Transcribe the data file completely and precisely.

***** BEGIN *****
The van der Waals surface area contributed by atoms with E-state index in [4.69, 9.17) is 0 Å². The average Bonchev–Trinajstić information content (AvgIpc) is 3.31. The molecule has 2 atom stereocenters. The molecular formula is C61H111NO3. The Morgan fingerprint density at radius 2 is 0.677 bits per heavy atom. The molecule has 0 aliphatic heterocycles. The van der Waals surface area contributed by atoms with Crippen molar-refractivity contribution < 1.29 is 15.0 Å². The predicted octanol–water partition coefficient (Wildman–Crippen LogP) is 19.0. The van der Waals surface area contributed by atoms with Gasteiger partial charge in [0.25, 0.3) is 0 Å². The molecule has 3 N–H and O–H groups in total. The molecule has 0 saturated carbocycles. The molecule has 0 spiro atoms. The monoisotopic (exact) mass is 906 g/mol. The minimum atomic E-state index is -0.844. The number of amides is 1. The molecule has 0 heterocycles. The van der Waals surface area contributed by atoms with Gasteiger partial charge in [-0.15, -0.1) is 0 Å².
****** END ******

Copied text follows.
The van der Waals surface area contributed by atoms with E-state index in [4.69, 9.17) is 0 Å². The average Bonchev–Trinajstić information content (AvgIpc) is 3.31. The molecule has 2 atom stereocenters. The molecular formula is C61H111NO3. The Morgan fingerprint density at radius 2 is 0.677 bits per heavy atom. The molecule has 0 aliphatic heterocycles. The van der Waals surface area contributed by atoms with Crippen molar-refractivity contribution < 1.29 is 15.0 Å². The predicted octanol–water partition coefficient (Wildman–Crippen LogP) is 19.0. The van der Waals surface area contributed by atoms with Gasteiger partial charge in [0.25, 0.3) is 0 Å². The molecule has 3 N–H and O–H groups in total. The molecule has 0 saturated carbocycles. The molecule has 0 spiro atoms. The monoisotopic (exact) mass is 906 g/mol. The minimum atomic E-state index is -0.844. The number of amides is 1. The molecule has 0 heterocycles. The van der Waals surface area contributed by atoms with Gasteiger partial charge in [-0.15, -0.1) is 0 Å².